Bats with white-nose fungus sometimes suffer in the same way that humans with AIDS do finds scientists.
Carol Meteyer, a scientist for the U.S. Geological Survey, peered through a microscope at hundreds of little bats and started to notice something very weird.
The bats had managed to survive the white-nose fungus that had killed millions of other bats hibernating in caves, mostly in the Northeast. But they had succumbed to something else that had left their tiny corpses in tatters, their wings scorched and pocked with holes.
While studying these bats Meteyer had stumbled upon a phenomenon never before seen in mammals in the wild.
In the struggle to fight off the fungus that causes white-nose syndrome, the bats were killed by their own hyperaggressive immune systems.
A similar finding had been observed only once before - in people with AIDS.
Now scientists hope studying the immunology of bats might help in the development of treatments for AIDS, Washington post reported.
The devastating immune-system attack, called IRIS for immune reconstitution inflammatory syndrome, plays out differently in humans and bats, Meteyer and two colleagues wrote in an article that appeared recently in the journal Virulence.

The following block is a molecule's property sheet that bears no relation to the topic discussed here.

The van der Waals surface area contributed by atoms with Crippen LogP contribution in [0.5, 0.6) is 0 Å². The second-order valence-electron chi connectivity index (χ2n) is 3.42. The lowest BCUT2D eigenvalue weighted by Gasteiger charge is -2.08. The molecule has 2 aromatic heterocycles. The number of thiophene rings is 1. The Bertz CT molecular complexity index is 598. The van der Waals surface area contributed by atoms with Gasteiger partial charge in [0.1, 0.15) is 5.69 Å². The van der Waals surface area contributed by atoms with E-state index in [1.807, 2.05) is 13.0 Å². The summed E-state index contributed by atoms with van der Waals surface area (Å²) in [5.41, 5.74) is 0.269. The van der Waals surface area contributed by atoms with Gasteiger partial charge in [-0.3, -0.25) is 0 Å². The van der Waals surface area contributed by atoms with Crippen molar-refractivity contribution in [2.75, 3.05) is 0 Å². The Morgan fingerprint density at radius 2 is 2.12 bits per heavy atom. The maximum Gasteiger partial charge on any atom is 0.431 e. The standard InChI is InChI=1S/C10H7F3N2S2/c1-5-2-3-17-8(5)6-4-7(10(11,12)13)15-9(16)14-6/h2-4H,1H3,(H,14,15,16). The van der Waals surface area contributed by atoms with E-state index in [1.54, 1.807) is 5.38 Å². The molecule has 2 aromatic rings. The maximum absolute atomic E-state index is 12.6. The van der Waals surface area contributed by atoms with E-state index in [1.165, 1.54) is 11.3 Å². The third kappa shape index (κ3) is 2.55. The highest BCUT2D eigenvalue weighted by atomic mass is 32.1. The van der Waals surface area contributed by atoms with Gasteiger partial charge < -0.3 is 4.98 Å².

When bats hibernate in winter, their heart rates slow and their immune systems all but shut down, making them vulnerable to the cave-dwelling fungus Geomyces destructans that causes white-nose and eats away skin, connective tissue and muscle.
When bats wake up in late March, their immune systems react like startled homeowners who realize prowlers are inside the house. They launch a wild search-and-destroy mission that annihilates the disease, but also healthy cells and tissue.
"It's not natural. It's cellular suicide. It comes out in a huge wave, going out to those areas of infection and kills everything," said Meteyer, who was a veterinary pathologist for the USGS in Madison, Wis., at the time of her discovery but now is the deputy coordinator for contaminant biology for the agency in Reston.
For AIDS patients, the immune-system syndrome plays out differently. After antiretroviral treatment improves patients' health, their restored immune systems can launch an exaggerated attack against any previously acquired opportunistic infection the treatment didn't catch, causing extensive damage.
Scientists now hope to study the immunology of bats to try to uncover findings that can assist the development of treatments for AIDS.
Meteyer said she envisions a day when "we can look closely at the mechanism driving this intense response in bats and potentially get insight into this phenomenon in humans."